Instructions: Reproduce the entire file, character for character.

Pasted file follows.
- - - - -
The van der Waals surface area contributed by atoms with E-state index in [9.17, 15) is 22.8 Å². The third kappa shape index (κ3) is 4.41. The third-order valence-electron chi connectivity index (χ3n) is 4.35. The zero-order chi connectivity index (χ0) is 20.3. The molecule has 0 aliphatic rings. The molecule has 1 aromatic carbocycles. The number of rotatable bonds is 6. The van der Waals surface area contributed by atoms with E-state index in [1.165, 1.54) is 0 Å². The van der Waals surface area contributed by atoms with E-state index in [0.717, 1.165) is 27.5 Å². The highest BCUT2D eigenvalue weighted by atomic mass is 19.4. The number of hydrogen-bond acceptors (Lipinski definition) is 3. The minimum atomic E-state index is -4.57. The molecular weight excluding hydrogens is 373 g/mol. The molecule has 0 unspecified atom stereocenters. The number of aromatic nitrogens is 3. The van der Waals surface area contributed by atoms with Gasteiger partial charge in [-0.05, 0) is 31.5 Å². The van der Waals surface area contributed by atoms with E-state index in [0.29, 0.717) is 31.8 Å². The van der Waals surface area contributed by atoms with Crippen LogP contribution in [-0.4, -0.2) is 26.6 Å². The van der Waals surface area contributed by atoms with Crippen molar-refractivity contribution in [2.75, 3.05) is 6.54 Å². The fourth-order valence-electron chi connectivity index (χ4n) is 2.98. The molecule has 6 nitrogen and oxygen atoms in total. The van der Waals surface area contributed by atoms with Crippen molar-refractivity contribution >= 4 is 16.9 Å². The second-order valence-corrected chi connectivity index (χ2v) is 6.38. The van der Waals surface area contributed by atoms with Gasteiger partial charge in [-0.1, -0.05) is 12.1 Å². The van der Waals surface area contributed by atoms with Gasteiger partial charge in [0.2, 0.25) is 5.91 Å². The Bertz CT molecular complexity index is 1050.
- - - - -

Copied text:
The van der Waals surface area contributed by atoms with E-state index in [9.17, 15) is 22.8 Å². The third kappa shape index (κ3) is 4.41. The third-order valence-electron chi connectivity index (χ3n) is 4.35. The zero-order chi connectivity index (χ0) is 20.3. The molecule has 0 aliphatic rings. The molecule has 1 aromatic carbocycles. The number of rotatable bonds is 6. The van der Waals surface area contributed by atoms with E-state index in [1.165, 1.54) is 0 Å². The van der Waals surface area contributed by atoms with E-state index in [0.717, 1.165) is 27.5 Å². The highest BCUT2D eigenvalue weighted by atomic mass is 19.4. The number of hydrogen-bond acceptors (Lipinski definition) is 3. The minimum atomic E-state index is -4.57. The molecular weight excluding hydrogens is 373 g/mol. The molecule has 0 unspecified atom stereocenters. The number of aromatic nitrogens is 3. The van der Waals surface area contributed by atoms with Gasteiger partial charge in [-0.05, 0) is 31.5 Å². The van der Waals surface area contributed by atoms with E-state index in [0.29, 0.717) is 31.8 Å². The van der Waals surface area contributed by atoms with Crippen LogP contribution in [-0.4, -0.2) is 26.6 Å². The van der Waals surface area contributed by atoms with Crippen molar-refractivity contribution in [2.75, 3.05) is 6.54 Å². The fourth-order valence-electron chi connectivity index (χ4n) is 2.98. The molecule has 6 nitrogen and oxygen atoms in total. The van der Waals surface area contributed by atoms with Crippen molar-refractivity contribution >= 4 is 16.9 Å². The second-order valence-corrected chi connectivity index (χ2v) is 6.38. The van der Waals surface area contributed by atoms with Gasteiger partial charge in [-0.1, -0.05) is 12.1 Å². The van der Waals surface area contributed by atoms with Gasteiger partial charge in [0.2, 0.25) is 5.91 Å². The Bertz CT molecular complexity index is 1050.